Prof King added that there was a momentum propelling business into taking more overt positions over racism, saying that as more companies came forward, it increased the danger of remaining silent.
He added: “There are a lot of corporate leaders who are genuinely sympathetic. There’s also a wariness of being on the wrong side of the issue and having their reputation damaged. At this point there’s more risk in not speaking out than in speaking out.”
Activists say the corporate outpouring is a welcome change from earlier eras when the business world tended to stay silent.
“It is quite momentous,” said Jade Magnus Ogunnaike, a deputy senior campaign director at Color of Change, a racial justice organisation founded in 2005. “There was a time five years ago when corporations… wouldn’t say ‘black lives matter’ for a billion dollars.”
There are a lot of corporate leaders who are genuinely sympathetic. There’s also a wariness of being on the wrong side of the issue and having their reputation damaged. At this point there’s more risk in not speaking out than in speaking out” – Brayden King, Northwestern University’s Kellogg School of Management
Perhaps more modern, digital businesses with their younger customers were alive to the growing need to come down on the side of racial fairness and justice earlier than more traditional companies. In 2017, after the Charlottesville violence in which President Trump told the world there were “some fine people on both sides”, Airbnb co-founder Brian Chesky said people who participated in white nationalist protests would be removed from Airbnb units.
Chesky said he had learned that white supremacists were using Airbnb to arrange lodging and coordinate events in Charlottesville.
But taking the moral high ground in this way is not without risk, the Financial Times warned, citing US opinion polls that rank police above religion and big business. It noted that when Nike launched an advertising campaign featuring NFL quarterback Colin Kaepernick, who famously “took the knee” during the national anthem to protest against police violence, the company’s shares initially fell 3% before recovering.
Speaking up has become a “business imperative”, Dwayna Hayley, senior vice president at Porter Novelli, a communications firm that has worked with McDonald’s and Pepsi, told the FT.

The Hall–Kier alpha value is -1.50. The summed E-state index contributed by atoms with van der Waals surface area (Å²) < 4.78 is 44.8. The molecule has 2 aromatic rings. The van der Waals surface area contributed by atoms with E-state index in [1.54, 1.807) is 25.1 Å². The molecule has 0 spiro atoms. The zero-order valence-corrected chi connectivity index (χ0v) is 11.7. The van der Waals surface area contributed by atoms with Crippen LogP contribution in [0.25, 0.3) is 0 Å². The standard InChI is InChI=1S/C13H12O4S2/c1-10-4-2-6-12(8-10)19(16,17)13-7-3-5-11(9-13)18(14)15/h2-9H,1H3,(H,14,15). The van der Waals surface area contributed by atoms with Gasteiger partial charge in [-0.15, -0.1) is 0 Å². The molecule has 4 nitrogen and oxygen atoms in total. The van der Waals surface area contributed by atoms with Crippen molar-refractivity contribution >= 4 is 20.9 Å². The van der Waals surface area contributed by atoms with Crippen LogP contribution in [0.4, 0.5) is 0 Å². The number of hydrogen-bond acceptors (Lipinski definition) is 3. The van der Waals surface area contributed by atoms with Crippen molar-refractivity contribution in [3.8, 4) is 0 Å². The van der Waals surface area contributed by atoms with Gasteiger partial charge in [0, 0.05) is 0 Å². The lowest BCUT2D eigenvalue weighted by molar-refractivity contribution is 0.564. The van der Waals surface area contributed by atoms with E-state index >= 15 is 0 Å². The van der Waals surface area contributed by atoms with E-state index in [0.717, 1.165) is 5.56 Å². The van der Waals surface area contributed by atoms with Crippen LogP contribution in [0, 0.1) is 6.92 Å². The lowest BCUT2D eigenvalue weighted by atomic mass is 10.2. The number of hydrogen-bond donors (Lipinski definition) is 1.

The UK’s reaction to the latest brutality has been muffled by distance and the view that it doesn’t have such an obvious police problem, with its policing-by-consent ethos as opposed to policing with a finger on the trigger. But the protests across Britain over the weekend have shown that despite our differences with the US, similar inequalities persist here.
Perhaps the most fitting action that could be taken by UK business, aside from speaking out, would be a redoubling of efforts to counter unconscious bias, to bolster the number of black people in boardrooms and to put as much effort into the ethnic minority pay gap as they are starting to do with the gender pay gap. Overt support for the Black Lives Matter campaign is not as an immediate priority for UK firms as it is for those in the US, but both Yorkshire Tea and PG Tips have signalled their backing.
Yorkshire Tea, part of Bettys & Taylors Group, went so far as to tell people not to buy its products if they were not anti-racist, adding, “Please don’t buy our tea again. We’re taking some time to educate ourselves and plan proper action before we post. We stand against racism.”
It is unlikely the company is alone. British business has moved on considerably since the days of Edward Colston, the merchant and slave trader whose statue was hauled off its plinth and dumped in Bristol harbour by protesters, but action is required to safeguard employer branding and achieve wider progress in society.